• CASE 2-C: Seawater lift pump starts when FV-501 and RF-501 are closed
  • CASE 2-D: Two seawater lift pumps start when FV-501 and RF-501 are open
  • CASE 3: Seawater lift pump starts when other pumps are running
  • CASE 4: Seawater lift pump trips because of power failure

For each of these scenarios, a transient analysis using the CFD software was conducted to calculate the pressures the seawater system would undergo. As expected, the actions of opening or closing valves and starting or tripping pumps turned out to be the main sources for the increased pressure. The resulting maximum pressures were recorded at the 13 spots where malfunctions were most likely to occur.

The following boundary conditions were set:

Type Pressure (barg) Description
Inlet 0.0 Seawater surface pressure
Outlet 0.0 Outlet of minimum flow line
Outlet 3.0 Inlet of hull bilge ejector
Outlet 0.0 Inlet of seawater buffer tanks (PORT/STBD)
Outlet 4.0 Inlet of freshwater generator packages
Outlet 0.0 Inlet of seawater disposal caisson

The following were the fluid properties used in the analysis:

No. Properties Value
1 Fluid Seawater (30°F)
2 Density (kg/m3) 1,023
3 Viscosity (cP) 0.822
4 Vapor pressure (kPa) 4.217

The following equation was used to calculate wave speed, and the table shows the wave speed calculated for the main line.

a = wave speed, ρ = fluid density, K = fluid bulk modulus, D = pipe internal diameter, E = pipe Young’s modulus, t = pipe wall thickness, ϕ = pipe constraint parameter (typically 1)

Line Size (in.) Piping Class Ρ (kg/m3) K (Gpa) D (m) t (mm) E (Gpa) Φ (m/s)
10 45A 1,023 232 0.263 8.1 26.5 768
12 30A 1,023 232 0.313 5.5 123.2 1,046

The values were then automatically extracted with the CFD tool using Visual Basic for Applications scripting in Microsoft Excel where the net force on each pipe section was calculated. The forces at each spot for each scenario were tabulated with the respective maximum force (see Figure 2). With this design, all of the occasional forces stemming from unpredicted pressure surges remained within the tolerance level. The ability to accurately calculate the surge pressures because of operational scenarios in the software was the key to be able to develop reliable early stage design.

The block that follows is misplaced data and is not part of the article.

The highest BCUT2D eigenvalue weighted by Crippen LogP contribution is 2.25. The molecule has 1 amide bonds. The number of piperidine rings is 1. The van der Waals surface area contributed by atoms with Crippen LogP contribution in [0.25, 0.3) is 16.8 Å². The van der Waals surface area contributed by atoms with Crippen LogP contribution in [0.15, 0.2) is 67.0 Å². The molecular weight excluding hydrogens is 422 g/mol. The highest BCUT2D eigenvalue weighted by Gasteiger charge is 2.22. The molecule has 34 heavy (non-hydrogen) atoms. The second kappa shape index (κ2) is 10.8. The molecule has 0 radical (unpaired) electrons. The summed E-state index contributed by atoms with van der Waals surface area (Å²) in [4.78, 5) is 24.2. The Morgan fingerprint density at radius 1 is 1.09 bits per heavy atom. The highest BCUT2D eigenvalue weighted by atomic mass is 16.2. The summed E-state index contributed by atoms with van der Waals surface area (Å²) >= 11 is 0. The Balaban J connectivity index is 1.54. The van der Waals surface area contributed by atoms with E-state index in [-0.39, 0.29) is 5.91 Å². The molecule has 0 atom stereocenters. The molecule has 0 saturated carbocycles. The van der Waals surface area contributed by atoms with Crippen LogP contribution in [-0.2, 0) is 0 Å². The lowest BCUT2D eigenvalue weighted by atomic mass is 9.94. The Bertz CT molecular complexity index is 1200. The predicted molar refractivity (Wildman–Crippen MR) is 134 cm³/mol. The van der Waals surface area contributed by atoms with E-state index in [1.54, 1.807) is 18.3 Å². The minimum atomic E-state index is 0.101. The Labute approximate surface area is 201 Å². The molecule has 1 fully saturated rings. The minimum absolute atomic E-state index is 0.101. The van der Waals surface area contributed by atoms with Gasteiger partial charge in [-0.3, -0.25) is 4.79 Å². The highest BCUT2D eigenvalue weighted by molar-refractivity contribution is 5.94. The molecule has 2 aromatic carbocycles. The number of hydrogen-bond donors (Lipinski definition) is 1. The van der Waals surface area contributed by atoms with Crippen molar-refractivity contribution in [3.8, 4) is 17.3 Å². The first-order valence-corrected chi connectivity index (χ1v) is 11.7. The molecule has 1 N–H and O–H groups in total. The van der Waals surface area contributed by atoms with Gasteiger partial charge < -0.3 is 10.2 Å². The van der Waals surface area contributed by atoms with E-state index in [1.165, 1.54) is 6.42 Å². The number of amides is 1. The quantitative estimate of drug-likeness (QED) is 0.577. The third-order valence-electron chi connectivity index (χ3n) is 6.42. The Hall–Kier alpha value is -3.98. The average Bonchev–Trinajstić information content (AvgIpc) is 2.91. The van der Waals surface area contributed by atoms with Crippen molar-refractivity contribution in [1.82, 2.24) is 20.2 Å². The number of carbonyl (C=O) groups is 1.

CFD, CAD, floating production units, surge analysis

Figure 2. In all the scenarios, the maximum surge force was under the design pressure of the pipeline. Graphic courtesy of Mentor Graphics

Before developing in-house, pressure surge analysis with CFD, HHI engineers were dependent on overseas engineering companies to perform preliminary surge calculation in the basic design phase. Pipe routing typically experiences a significant amount of design changes at the engineering stage. It requires reanalysis of pressure surge for the proper calculation of pipe support strength. However, because the team had to rely on the other engineering firms, HHI engineers often experienced difficulties in seeing design changes in real time and thus had to reconstruct the piping because of unexpected and excessive surge forces.

With the new analysis method using the CFD software, engineers can conduct detailed engineering and calculations for piping simultaneously and they can design more reliable seawater systems. In addition to pressure analysis, they can independently analyze flow assurance, holistic dynamic simulations and depressuring simulations.

Park Sang-min is senior researcher, Choi Hoon is lead researcher, and Byun Woo-young is lead process engineer at Hyundai Heavy Industries.